Alcohol use: Moderate or eliminate consumption of alcohol. Try to have no more than seven alcoholic drinks in a week and never more than two or three in an evening. One drink is considered 1.5 ounces of liquor, 6 ounces of wine, or 12 ounces of beer. Excessive alcohol use is a known risk factor for type 2 diabetes. Alcohol consumption can cause low or high blood sugar levels, nerve pain called neuritis, and increase in triglycerides, which is a type of fat in our blood.
Smoking: If the patient has diabetes, and you smoke cigarettes or use any other form of tobacco, they are raising the risks markedly for nearly all of the complications of diabetes. Smoking damages blood vessels and contributes to heart disease, stroke, and poor circulation in the limbs. If someone needs help quitting, talk to a healthcare provider.

Self-monitored blood glucose: Check blood sugar levels frequently, at least before meals and at bedtime, and record the results in a logbook.

This log should also include insulin or oral medication doses and times, when and what the patient ate, when and for how long they exercised, and any significant events of the day such as high or low blood sugar levels and how they treated the problem.

Better equipment now available makes testing blood sugar levels less painful and less complicated than ever. A daily blood sugar diary is invaluable to the healthcare provider in seeing how the patient is responding to medications, diet, and exercise in the treatment of diabetes.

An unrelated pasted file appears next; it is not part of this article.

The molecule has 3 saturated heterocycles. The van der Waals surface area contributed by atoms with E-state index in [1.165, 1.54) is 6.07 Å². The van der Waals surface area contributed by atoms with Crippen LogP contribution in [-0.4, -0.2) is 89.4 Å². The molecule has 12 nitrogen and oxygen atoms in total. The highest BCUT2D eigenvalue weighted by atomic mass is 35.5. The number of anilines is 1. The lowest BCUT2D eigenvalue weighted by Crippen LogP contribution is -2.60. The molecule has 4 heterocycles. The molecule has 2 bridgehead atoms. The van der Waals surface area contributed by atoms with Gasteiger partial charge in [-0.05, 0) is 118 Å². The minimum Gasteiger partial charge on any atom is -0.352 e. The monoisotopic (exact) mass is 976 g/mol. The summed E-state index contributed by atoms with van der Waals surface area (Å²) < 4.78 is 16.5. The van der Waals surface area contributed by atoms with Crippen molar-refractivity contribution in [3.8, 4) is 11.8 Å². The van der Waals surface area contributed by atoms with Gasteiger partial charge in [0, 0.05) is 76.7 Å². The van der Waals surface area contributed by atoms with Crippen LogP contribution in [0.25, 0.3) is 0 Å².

Medicare now pays for diabetic testing supplies, as do many private insurers and Medicaid.

Smoking Is BAD

Medical Author: Ruchi Mathur, MD, FRCP(C)
Medical Editor: William C. Shiel Jr., MD, FACP, FACR

I can summarize this little article in one quick sentence: Smoking is bad. In the general population, and particularly in patients with diabetes.... Smoking is bad.

Cigarette smoking is the leading cause if avoidable death in the United States, and accounts for almost 500,000 deaths a year. Smoking plays a role in one out of every five deaths in the United States per year. Smoking is indeed bad.

Where the health of diabetic smokers is concerned, the statistics are even worse. There is an increased risk of premature death and the development of heart disease in patients who have diabetes and continue to smoke. There is also evidence that links cigarette smoking with microvascular disease (kidney and eye damage) in diabetes. Additionally, there is data that shows that smoking may actually play a role in the development of type 2 diabetes. Smoking is bad.